A random sampling of the stupid.

Sunday, January 11, 2009

America may have the most geniuses, but that doesn't affect the average

Is the US media making Americans stupid? That's the question posed by this article at the Daily Clarity. My initial response would be "stupider, certainly, but maybe not stupid". It's a perfectly fine article, not terribly informative but certainly has some food for thought. My only problem is this point:

Firstly, let us state up front, we do not think Americans are a race of low intelligence or by nature intrinsically stupid. This is a common assertion from international critics of the US, but one that is easily countered by examining the history of technological innovation, medical research breakthroughs, and the alumni of America’s better universities.

Ummm, so what? Where are the statistics on average US IQ vs. other countries? How about our scores on international standardized tests? The point is that a few outliers don't represent a statistical mass. Put another way, the fact that a large number of highly intelligent and productive come from the US* isn't relevant when trying to assess the nation as a whole. Especially in elections, where all votes matter the same amount.

So just becase we may have produced some of the greatest technological breakthroughs in the US doesn't mean the whole country is smarter. Nor does the fact that Palin was so popular among some make the whole country dumber. Can't judge the whole by a few outliers.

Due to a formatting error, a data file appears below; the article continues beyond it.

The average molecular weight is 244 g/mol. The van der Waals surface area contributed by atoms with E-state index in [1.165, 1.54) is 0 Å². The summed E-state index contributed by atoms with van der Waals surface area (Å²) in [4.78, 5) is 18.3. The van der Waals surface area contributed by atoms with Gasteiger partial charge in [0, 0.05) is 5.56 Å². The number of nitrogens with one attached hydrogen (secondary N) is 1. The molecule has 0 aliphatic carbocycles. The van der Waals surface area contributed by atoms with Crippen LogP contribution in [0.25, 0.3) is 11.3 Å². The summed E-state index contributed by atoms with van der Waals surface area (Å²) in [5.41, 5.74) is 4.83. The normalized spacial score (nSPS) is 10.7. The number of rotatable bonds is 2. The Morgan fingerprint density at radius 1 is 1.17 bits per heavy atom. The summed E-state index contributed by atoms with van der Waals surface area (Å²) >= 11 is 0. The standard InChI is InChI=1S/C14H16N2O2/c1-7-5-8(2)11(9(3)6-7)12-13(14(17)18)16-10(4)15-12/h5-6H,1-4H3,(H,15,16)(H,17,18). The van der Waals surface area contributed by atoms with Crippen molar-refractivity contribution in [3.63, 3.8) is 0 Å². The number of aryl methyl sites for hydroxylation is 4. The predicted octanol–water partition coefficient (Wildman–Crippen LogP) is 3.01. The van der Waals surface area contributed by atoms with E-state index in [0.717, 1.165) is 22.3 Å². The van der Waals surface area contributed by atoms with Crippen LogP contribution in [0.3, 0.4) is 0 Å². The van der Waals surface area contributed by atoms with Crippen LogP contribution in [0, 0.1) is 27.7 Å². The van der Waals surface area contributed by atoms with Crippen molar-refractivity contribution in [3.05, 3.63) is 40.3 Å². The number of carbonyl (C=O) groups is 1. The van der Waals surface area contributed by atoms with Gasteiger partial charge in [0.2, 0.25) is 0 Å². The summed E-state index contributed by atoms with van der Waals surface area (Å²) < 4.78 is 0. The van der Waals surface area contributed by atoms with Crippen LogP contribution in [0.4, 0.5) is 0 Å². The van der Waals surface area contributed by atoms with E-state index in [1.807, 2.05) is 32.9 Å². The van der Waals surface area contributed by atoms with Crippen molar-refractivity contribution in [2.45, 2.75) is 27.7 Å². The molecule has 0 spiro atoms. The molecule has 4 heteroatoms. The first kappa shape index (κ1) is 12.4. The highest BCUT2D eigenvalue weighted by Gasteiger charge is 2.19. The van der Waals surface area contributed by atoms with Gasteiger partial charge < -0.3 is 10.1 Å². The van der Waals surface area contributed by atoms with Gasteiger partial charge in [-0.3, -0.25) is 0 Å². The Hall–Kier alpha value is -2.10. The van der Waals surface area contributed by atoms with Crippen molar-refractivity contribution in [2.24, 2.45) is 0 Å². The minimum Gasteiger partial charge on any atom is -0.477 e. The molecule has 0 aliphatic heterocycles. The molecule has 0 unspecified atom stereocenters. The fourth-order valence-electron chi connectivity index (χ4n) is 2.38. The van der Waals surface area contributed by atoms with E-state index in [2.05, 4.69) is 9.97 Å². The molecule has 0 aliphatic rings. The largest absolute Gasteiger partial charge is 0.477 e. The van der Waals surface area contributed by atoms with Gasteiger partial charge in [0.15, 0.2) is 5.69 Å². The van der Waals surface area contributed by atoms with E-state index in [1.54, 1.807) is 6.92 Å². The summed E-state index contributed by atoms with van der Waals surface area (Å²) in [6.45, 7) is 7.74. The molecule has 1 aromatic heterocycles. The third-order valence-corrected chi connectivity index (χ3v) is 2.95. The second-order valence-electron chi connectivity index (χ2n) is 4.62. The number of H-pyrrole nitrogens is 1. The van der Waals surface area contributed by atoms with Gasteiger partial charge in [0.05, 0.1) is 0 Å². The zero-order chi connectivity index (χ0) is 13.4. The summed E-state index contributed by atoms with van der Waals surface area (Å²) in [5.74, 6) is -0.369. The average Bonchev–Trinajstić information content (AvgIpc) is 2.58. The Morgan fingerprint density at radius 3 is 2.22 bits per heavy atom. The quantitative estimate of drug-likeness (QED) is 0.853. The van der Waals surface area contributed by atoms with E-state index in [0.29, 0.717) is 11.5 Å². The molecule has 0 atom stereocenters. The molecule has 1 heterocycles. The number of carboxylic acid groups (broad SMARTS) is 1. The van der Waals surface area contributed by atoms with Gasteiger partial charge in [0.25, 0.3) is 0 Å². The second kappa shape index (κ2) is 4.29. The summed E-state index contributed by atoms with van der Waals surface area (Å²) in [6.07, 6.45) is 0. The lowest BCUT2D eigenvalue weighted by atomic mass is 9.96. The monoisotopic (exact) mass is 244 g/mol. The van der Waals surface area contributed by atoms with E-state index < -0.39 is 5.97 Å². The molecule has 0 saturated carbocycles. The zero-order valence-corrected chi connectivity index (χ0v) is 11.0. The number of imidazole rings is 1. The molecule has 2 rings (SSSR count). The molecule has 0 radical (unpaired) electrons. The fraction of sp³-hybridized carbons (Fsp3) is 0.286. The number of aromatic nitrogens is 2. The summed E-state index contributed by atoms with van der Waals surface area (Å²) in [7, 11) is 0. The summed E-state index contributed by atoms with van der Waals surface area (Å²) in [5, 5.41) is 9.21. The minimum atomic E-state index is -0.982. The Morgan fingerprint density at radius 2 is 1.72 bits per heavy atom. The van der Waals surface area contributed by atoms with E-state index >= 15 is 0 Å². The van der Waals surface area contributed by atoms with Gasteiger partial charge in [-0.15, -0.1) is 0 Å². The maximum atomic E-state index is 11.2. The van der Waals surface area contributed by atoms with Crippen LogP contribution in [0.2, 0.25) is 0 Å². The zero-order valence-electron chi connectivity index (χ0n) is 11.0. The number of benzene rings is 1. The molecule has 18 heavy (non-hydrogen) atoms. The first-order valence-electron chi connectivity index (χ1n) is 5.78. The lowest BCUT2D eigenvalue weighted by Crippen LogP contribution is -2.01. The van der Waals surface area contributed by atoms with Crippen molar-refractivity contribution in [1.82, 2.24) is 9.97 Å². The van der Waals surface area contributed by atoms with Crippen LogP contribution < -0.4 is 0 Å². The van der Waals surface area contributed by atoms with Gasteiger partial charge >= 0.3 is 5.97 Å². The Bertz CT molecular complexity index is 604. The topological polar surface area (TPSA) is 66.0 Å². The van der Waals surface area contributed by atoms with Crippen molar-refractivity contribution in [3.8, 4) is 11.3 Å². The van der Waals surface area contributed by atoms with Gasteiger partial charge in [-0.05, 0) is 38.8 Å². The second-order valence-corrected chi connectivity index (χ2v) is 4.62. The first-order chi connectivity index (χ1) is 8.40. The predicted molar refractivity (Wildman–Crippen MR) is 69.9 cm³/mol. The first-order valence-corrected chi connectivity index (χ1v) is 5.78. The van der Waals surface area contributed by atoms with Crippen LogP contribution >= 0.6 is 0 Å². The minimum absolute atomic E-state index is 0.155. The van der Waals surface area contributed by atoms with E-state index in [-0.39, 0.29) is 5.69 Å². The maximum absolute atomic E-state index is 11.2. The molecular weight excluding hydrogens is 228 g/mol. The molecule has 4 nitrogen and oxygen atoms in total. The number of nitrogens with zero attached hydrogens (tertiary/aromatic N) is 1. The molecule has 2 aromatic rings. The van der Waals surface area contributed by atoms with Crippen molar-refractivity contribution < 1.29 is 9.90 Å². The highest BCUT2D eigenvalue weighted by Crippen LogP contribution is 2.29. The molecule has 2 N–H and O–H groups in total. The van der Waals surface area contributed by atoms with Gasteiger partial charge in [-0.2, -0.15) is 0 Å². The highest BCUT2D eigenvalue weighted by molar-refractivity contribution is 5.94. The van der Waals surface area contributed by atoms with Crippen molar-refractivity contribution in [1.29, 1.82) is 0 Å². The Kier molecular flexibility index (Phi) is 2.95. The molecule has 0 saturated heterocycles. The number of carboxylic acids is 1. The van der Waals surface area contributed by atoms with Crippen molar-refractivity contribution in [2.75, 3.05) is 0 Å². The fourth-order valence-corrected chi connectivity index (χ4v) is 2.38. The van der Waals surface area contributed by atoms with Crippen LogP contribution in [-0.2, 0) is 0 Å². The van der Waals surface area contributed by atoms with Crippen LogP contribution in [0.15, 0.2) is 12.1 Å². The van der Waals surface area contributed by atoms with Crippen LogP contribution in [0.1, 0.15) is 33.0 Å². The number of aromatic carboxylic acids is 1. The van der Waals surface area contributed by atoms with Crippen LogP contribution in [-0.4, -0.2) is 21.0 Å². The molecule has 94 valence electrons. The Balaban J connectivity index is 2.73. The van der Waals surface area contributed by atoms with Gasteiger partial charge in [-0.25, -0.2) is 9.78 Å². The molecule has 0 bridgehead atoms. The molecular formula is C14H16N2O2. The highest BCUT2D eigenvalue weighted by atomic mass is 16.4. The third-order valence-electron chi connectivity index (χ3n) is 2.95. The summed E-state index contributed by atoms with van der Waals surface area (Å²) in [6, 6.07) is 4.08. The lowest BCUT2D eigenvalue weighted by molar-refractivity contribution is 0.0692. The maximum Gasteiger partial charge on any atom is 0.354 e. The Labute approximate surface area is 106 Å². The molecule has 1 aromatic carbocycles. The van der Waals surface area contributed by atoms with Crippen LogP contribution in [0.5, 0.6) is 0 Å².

Error rating: 4. Relatively minor error to the point of the article, but it's a big logical error.


*For this to matter at all, one would at least need to show that there are a disproportionately large number of advances coming from the US. This might be the case, but it doesn't mean we're smarter. Just do a better job of fostering/funding new technologies.

1 comment:

Stuart said...

In the paragraph you quote from our article, in fact the US does not score particularly well on comparative tests (see Nationmaster under education for a variety of measures). If one then factors in the cost bases - the US education system performs relatively poorly.

The implied point, and I kept it simple, is that the way modern America processes information is in essence dysfunctional.

The media is supportive of this speed reading ADD approach - brevity and quick scan processing versus detailed reading.